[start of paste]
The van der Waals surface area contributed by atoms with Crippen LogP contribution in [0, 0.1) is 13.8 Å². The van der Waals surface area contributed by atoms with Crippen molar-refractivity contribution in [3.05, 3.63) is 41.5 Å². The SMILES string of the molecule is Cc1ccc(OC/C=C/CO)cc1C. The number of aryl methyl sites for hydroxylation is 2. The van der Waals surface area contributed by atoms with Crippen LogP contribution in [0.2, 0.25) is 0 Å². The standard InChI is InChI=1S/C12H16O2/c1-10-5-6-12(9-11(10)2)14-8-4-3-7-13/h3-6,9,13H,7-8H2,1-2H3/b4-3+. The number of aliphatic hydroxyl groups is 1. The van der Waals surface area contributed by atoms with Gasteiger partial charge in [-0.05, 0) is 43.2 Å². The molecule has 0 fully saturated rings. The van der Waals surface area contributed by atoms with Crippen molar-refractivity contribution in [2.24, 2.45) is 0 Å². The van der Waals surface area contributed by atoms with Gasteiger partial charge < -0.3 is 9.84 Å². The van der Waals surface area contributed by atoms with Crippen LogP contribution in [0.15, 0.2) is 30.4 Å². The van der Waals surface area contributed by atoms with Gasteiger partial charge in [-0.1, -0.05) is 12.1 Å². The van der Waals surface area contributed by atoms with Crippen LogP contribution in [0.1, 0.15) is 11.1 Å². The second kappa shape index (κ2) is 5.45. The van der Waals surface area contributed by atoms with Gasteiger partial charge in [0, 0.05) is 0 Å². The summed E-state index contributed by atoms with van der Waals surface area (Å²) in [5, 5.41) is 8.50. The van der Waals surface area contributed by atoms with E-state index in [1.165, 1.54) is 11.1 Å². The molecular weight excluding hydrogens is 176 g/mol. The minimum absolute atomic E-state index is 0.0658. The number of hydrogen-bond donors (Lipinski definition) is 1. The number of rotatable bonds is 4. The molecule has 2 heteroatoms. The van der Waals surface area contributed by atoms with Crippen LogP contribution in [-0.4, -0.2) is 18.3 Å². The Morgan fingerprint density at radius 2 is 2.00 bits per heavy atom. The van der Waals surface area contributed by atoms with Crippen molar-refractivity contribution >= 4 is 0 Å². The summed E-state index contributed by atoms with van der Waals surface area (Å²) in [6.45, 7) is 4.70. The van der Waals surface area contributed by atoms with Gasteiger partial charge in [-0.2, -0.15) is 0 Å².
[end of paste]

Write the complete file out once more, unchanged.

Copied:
The van der Waals surface area contributed by atoms with Crippen LogP contribution in [0, 0.1) is 13.8 Å². The van der Waals surface area contributed by atoms with Crippen molar-refractivity contribution in [3.05, 3.63) is 41.5 Å². The SMILES string of the molecule is Cc1ccc(OC/C=C/CO)cc1C. The number of aryl methyl sites for hydroxylation is 2. The van der Waals surface area contributed by atoms with Crippen LogP contribution in [0.2, 0.25) is 0 Å². The standard InChI is InChI=1S/C12H16O2/c1-10-5-6-12(9-11(10)2)14-8-4-3-7-13/h3-6,9,13H,7-8H2,1-2H3/b4-3+. The number of aliphatic hydroxyl groups is 1. The van der Waals surface area contributed by atoms with Gasteiger partial charge in [-0.05, 0) is 43.2 Å². The molecule has 0 fully saturated rings. The van der Waals surface area contributed by atoms with Crippen molar-refractivity contribution in [2.24, 2.45) is 0 Å². The van der Waals surface area contributed by atoms with Gasteiger partial charge < -0.3 is 9.84 Å². The van der Waals surface area contributed by atoms with Crippen LogP contribution in [0.15, 0.2) is 30.4 Å². The van der Waals surface area contributed by atoms with Gasteiger partial charge in [-0.1, -0.05) is 12.1 Å². The van der Waals surface area contributed by atoms with Crippen LogP contribution in [0.1, 0.15) is 11.1 Å². The second kappa shape index (κ2) is 5.45. The van der Waals surface area contributed by atoms with Gasteiger partial charge in [0, 0.05) is 0 Å². The summed E-state index contributed by atoms with van der Waals surface area (Å²) in [5, 5.41) is 8.50. The van der Waals surface area contributed by atoms with E-state index in [1.165, 1.54) is 11.1 Å². The molecular weight excluding hydrogens is 176 g/mol. The minimum absolute atomic E-state index is 0.0658. The number of hydrogen-bond donors (Lipinski definition) is 1. The number of rotatable bonds is 4. The molecule has 2 heteroatoms. The van der Waals surface area contributed by atoms with Crippen LogP contribution in [-0.4, -0.2) is 18.3 Å². The Morgan fingerprint density at radius 2 is 2.00 bits per heavy atom. The van der Waals surface area contributed by atoms with Crippen molar-refractivity contribution >= 4 is 0 Å². The summed E-state index contributed by atoms with van der Waals surface area (Å²) in [6.45, 7) is 4.70. The van der Waals surface area contributed by atoms with Gasteiger partial charge in [-0.2, -0.15) is 0 Å².